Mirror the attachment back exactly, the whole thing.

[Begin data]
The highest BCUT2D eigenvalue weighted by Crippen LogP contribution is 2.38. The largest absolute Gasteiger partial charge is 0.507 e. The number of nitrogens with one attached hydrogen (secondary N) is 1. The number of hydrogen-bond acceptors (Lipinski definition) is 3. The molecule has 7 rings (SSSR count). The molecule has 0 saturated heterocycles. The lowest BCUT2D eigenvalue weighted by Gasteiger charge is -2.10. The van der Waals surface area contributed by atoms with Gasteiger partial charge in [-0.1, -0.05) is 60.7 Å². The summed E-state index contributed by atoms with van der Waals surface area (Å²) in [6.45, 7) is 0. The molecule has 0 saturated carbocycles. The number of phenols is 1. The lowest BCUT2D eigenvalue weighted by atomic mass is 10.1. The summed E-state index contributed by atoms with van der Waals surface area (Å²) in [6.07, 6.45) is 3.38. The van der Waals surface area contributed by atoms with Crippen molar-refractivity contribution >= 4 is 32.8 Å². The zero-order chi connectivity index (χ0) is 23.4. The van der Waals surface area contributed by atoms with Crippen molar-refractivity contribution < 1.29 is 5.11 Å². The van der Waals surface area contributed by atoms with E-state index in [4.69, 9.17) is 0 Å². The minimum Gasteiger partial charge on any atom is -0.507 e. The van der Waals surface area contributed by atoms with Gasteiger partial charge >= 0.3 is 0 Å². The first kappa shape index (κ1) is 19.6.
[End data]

The highest BCUT2D eigenvalue weighted by Crippen LogP contribution is 2.38. The largest absolute Gasteiger partial charge is 0.507 e. The number of nitrogens with one attached hydrogen (secondary N) is 1. The number of hydrogen-bond acceptors (Lipinski definition) is 3. The molecule has 7 rings (SSSR count). The molecule has 0 saturated heterocycles. The lowest BCUT2D eigenvalue weighted by Gasteiger charge is -2.10. The van der Waals surface area contributed by atoms with Gasteiger partial charge in [-0.1, -0.05) is 60.7 Å². The summed E-state index contributed by atoms with van der Waals surface area (Å²) in [6.45, 7) is 0. The molecule has 0 saturated carbocycles. The number of phenols is 1. The lowest BCUT2D eigenvalue weighted by atomic mass is 10.1. The summed E-state index contributed by atoms with van der Waals surface area (Å²) in [6.07, 6.45) is 3.38. The van der Waals surface area contributed by atoms with Crippen molar-refractivity contribution >= 4 is 32.8 Å². The zero-order chi connectivity index (χ0) is 23.4. The van der Waals surface area contributed by atoms with Crippen molar-refractivity contribution < 1.29 is 5.11 Å². The van der Waals surface area contributed by atoms with E-state index in [4.69, 9.17) is 0 Å². The minimum Gasteiger partial charge on any atom is -0.507 e. The van der Waals surface area contributed by atoms with Gasteiger partial charge >= 0.3 is 0 Å². The first kappa shape index (κ1) is 19.6.